Originally Featured in the ABV Network Whiskey Corner Blog on March 6, 2019
A Treasure So Close to Home
Anyone who has visited Colorado is aware of the craft beer scene. You can’t swing a dead cat and not hit a craft brewery. Whether on tap in local restaurants or local tap houses there seems to be a new beer popping up weekly. I’ve even been to places that feature homemade brews on their taps to help the up and comers get their feet on the ground.
So is it any surprise that the whiskey business in Denver is also making its mark? There are dozens of Distilleries throughout the state creating essentially their own whiskey way. With the use of the high altitude, local crops and the ever present spring waters,Colorado whiskey has a market all its own.
I recently had the opportunity to tour one such local distillery located slightly south of Downtown Denver. Now us Colorado Natives would call this location Antiques Row for the hundreds of Antique shops that dot the next block. With the legalization of marijuana years back; Broadway is now known as the Green Mile. Tucked around the corner in what seems to be a warehouse front you will findLaws Whiskey House.
You walk into a small but very hip gift shop where you check in for your tour. We were greeted by a young lady who took our group behind velvet curtains into a small room. A half dozen repurposed church pews fill the room for the day’s lesson, the lesson of making whiskey. We sat and followed along with the chalkboard reproduction of the distillation process.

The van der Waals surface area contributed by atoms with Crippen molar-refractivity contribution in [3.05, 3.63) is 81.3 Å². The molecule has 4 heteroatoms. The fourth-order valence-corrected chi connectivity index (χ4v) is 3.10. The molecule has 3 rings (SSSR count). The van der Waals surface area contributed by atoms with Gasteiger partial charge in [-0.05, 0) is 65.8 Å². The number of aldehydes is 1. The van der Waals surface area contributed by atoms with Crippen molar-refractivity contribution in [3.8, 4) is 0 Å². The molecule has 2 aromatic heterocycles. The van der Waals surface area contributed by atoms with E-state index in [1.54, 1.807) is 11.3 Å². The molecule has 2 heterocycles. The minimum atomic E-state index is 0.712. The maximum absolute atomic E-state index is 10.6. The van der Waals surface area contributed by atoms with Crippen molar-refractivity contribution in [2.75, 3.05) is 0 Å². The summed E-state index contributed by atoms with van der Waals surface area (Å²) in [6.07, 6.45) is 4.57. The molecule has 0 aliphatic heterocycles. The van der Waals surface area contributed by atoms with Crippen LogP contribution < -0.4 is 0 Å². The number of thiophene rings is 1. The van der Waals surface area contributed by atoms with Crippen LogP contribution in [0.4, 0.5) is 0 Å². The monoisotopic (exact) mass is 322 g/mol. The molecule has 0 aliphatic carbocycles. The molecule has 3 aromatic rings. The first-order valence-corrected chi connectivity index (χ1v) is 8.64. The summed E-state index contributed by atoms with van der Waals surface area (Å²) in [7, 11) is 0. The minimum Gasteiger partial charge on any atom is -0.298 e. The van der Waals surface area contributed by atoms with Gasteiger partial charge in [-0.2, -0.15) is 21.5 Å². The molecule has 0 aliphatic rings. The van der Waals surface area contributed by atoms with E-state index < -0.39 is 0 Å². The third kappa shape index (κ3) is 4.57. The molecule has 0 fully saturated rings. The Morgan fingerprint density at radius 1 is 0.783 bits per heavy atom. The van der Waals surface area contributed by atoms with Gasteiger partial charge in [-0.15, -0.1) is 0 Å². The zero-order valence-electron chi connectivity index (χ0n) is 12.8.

We were given the history of Al Laws, the namesake and creator of Laws Whiskey. His vision and love of the craft and the spirits is what led us this far. Eldorado Springs water, Whiskey Girls Farm and other local farmers provide the grains for every product they barrel. Being born and raised in Colorado I was very proud of the fact they focus on using our local resources. So with our heads full of the whys, we were now going to witness firsthand the how’s.
Our first stop was the grain room where the hammer milltransformed Colorado grains into what would become the AD Laws mash bill. This being my first ever distillery tour I was taken by the aromas. The nose is my favorite part of the bourbon experience so to walk into this place set my senses into overdrive.
We were led to a riser area where the open-air fermentation process is hard at work. A huge pot/column still sits like a giant copper monster in the corner waiting to do its part in this carefully choreographed dance. Across the wall is painted the words: “There are no shortcuts”. It was easy to see there is a lot of pride that goes into their process at every level.
Our final stop was the tasting room. Surrounded by dozens of barrels stacked around us we were given tastes of Al’s dreamwork. Our guide took us through the tasting process. Similar to the Kentucky chew she walked us through sip by sip of two samples, one bourbon and one rye. She explains with humor that with the first sip you start to salivate. “You are salivating because you’ve just been poisoned.” Quick to recover, we finished up the tour with each of us buying a flight. I went with a Rye flight with a cask strength Secale Straight Rye sitting at 130 proof. “If you add water, you’ll just piss it off” so after a few minutes the oxidation kicked in and made it as smooth as a lower proof but still a kick in the pants.
We finished off our night walking a few blocks down the snowy road to Bear Creek Distillery. More of a bar front, we enjoyed the atmosphere of a large window with a beautiful Kothe still housed behind it. I had an Old Fashioned while my husband ordered a flight of Bear Creek Bourbons and Ryes. No tours on this day, so we enjoyed the drinks and company of friends while surrounded by locals playing board games and laughing.
What a great way to spend a Saturday night in Denver. Good friends and great bourbons. One could become very spoiled with such hideaways so close to home.
Now on to tour the next local craft and if my dreams come true it’ll be Kentucky or Bust